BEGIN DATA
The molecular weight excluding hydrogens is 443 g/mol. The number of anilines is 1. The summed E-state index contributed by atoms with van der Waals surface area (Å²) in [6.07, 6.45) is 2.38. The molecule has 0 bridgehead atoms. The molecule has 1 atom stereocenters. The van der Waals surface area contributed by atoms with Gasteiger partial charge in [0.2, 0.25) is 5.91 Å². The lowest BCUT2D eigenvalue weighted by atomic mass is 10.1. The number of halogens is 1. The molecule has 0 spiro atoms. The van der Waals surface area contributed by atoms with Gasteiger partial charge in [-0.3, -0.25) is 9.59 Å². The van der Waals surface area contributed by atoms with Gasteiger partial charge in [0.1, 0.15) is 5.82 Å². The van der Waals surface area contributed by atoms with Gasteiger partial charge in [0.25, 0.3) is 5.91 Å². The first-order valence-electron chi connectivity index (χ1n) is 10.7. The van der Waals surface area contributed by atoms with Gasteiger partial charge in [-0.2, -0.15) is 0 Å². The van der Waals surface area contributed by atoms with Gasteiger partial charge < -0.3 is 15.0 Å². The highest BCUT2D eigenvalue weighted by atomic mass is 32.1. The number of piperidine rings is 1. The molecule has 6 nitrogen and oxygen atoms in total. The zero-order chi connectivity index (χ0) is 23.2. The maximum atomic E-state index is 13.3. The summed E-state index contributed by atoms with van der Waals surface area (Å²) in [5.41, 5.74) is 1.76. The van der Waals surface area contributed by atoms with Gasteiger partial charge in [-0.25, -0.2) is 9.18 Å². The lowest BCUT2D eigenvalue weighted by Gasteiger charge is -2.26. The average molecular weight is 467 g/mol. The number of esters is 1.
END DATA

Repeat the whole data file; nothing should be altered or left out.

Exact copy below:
The molecular weight excluding hydrogens is 443 g/mol. The number of anilines is 1. The summed E-state index contributed by atoms with van der Waals surface area (Å²) in [6.07, 6.45) is 2.38. The molecule has 0 bridgehead atoms. The molecule has 1 atom stereocenters. The van der Waals surface area contributed by atoms with Gasteiger partial charge in [0.2, 0.25) is 5.91 Å². The lowest BCUT2D eigenvalue weighted by atomic mass is 10.1. The number of halogens is 1. The molecule has 0 spiro atoms. The van der Waals surface area contributed by atoms with Gasteiger partial charge in [-0.3, -0.25) is 9.59 Å². The van der Waals surface area contributed by atoms with Gasteiger partial charge in [0.1, 0.15) is 5.82 Å². The van der Waals surface area contributed by atoms with Gasteiger partial charge in [0.25, 0.3) is 5.91 Å². The first-order valence-electron chi connectivity index (χ1n) is 10.7. The van der Waals surface area contributed by atoms with Gasteiger partial charge in [-0.2, -0.15) is 0 Å². The van der Waals surface area contributed by atoms with Gasteiger partial charge < -0.3 is 15.0 Å². The highest BCUT2D eigenvalue weighted by atomic mass is 32.1. The number of piperidine rings is 1. The molecule has 6 nitrogen and oxygen atoms in total. The zero-order chi connectivity index (χ0) is 23.2. The maximum atomic E-state index is 13.3. The summed E-state index contributed by atoms with van der Waals surface area (Å²) in [5.41, 5.74) is 1.76. The van der Waals surface area contributed by atoms with Gasteiger partial charge in [-0.25, -0.2) is 9.18 Å². The lowest BCUT2D eigenvalue weighted by Gasteiger charge is -2.26. The average molecular weight is 467 g/mol. The number of esters is 1.